The Complete Works in Philosophy, Politics and Morals of the late Dr. Benjamin Franklin, Vol. 2 [of 3]

By Benjamin Franklin

Page 333

for preventing a national calamity. Then
I would press the rest of the judges; and, opening the red book,
I would press every civil officer of government from 50_l._ a year
salary, up to 50,000_l._ which would throw an immense sum into our
treasury: and these gentlemen could not complain, since they would
receive twenty-five shillings a month, and their rations; and this
without being obliged to fight. Lastly, I think I would impress ****


[92] These notes are taken from the periodical publication mentioned
in p. 424 of the present Vol. _Editor._


_On the criminal Laws, and the Practice of Privateering._

_March 14, 1785._


Among the pamphlets you lately sent me, was one, entitled, Thoughts
on Executive Justice. In return for that, I send you a French one on
the same subject, Observations concernant l'Exécution de l'Article
II, de la Déclaration sur le Vol. They are both addressed to the
judges, but written, as you will see, in a very different spirit. The
English author is for hanging _all_ thieves. The Frenchman is for
proportioning punishments to offences.

If we really believe, as we profess to believe, that the law of Moses
was the law of God, the dictate of divine wisdom, infinitely superior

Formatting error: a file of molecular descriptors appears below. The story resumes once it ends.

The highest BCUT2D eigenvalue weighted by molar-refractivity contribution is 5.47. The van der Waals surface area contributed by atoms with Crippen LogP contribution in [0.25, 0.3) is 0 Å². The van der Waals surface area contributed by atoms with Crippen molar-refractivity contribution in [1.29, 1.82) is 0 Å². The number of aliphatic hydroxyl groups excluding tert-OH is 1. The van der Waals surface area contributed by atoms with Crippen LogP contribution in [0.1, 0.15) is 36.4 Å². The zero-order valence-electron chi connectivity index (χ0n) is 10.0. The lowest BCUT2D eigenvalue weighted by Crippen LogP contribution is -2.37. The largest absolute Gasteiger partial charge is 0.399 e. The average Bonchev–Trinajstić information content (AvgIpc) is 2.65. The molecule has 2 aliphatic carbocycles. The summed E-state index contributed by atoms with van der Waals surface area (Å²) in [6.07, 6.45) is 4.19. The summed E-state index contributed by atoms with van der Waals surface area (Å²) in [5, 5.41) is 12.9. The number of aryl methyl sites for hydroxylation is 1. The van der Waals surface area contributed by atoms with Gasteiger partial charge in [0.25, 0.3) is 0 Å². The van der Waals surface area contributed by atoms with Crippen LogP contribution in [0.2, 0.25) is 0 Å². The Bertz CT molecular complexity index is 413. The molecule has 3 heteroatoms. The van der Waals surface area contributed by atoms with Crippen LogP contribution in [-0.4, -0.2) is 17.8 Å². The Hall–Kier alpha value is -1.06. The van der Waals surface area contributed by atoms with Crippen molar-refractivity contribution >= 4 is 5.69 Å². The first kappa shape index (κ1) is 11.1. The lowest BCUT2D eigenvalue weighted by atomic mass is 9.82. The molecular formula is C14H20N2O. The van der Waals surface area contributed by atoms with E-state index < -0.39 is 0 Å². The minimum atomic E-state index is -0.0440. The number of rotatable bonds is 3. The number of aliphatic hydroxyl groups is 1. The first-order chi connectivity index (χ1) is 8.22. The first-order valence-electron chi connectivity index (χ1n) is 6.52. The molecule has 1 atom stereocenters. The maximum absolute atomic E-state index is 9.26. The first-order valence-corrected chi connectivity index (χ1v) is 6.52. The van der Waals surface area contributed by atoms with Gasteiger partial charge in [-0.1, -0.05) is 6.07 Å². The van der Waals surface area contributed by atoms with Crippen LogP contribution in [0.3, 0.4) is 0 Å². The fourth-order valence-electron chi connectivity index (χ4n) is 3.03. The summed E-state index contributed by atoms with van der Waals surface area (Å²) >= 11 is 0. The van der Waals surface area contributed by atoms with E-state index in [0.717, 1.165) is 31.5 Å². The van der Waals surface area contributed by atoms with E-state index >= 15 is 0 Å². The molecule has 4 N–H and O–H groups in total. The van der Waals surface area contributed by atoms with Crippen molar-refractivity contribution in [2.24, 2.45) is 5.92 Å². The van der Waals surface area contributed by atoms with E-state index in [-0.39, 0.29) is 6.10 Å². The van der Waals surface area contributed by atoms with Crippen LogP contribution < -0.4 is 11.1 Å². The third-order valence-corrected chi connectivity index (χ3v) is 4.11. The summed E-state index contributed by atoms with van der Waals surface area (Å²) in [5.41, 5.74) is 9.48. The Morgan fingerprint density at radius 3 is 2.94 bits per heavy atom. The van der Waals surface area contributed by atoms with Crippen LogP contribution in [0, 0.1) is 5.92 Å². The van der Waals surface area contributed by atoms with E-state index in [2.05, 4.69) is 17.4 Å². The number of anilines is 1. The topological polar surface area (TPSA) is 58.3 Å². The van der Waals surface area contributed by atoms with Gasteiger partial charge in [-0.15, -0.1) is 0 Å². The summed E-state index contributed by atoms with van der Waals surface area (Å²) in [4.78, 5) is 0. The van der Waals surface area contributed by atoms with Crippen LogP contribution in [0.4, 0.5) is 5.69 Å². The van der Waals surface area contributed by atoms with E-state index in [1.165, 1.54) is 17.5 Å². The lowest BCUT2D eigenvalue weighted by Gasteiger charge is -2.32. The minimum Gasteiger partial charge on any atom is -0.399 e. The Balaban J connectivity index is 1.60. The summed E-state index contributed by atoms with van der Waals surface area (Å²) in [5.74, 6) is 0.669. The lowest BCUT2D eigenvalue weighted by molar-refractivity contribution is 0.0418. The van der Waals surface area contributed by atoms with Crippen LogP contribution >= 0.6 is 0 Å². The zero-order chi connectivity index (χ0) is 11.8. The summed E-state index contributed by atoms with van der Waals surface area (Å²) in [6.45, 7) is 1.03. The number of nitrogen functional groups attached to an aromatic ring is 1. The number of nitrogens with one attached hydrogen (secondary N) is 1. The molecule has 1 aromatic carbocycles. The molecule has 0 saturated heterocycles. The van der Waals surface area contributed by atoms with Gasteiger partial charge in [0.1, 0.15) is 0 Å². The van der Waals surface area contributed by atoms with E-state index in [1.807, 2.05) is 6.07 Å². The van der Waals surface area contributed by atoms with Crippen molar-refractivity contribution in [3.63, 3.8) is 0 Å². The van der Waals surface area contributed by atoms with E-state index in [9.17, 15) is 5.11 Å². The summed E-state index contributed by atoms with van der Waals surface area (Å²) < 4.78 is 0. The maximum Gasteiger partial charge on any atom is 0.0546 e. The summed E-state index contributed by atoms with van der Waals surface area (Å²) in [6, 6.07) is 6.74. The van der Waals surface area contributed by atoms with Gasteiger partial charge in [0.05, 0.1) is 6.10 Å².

to human; on what principles do we ordain death as the punishment of
an offence, which, according to that law, was only to be punished
by a restitution of fourfold? To put a man to death for an offence,
which does not deserve death, is it not a murder? And, as the French
writer says, _Doit on punir un délit contre la societé, par un crime
contre la nature?_

Superfluous property is the creature of society. Simple and mild laws
were sufficient to guard the property that was merely necessary. The
savage's bow, his hatchet, and his coat of skins, were sufficiently
secured, without law, by the fear of personal resentment and
retaliation. When, by virtue of the first laws, part of the society
accumulated wealth and grew powerful, they enacted others more
severe, and would protect their property at the expence of humanity.
This was abusing their power, and commencing a tyranny. If a savage,
before he entered into society, had been told,--"Your neighbour, by
this means, may become owner of an hundred deer; but if your brother,
or your son, or yourself, having no deer of your own, and being
hungry, should kill one, an infamous death must be the consequence:"
he would probably have preferred his liberty, and his common right
of killing any deer, to all the advantages of

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Text Comparison with Autobiography of Benjamin Franklin

Page 13
The notes one of my uncles (who had the same kind of curiosity in collecting family anecdotes) once put into my hands, furnished me with several particulars relating to our ancestors.
Page 34
into that city, that you may in your mind compare such unlikely beginnings with the figure I have since made there.
Page 38
Keimer ran down immediately, thinking it a visit to him; but the governor inquir'd for me, came up, and with a condescension and politeness I had been quite unus'd to, made me many compliments, desired to be acquainted with me, blam'd me kindly for not having made myself known to him when I first came to the place, and would have me away with him to the tavern, where he was going with Colonel French to taste, as he said, some excellent Madeira.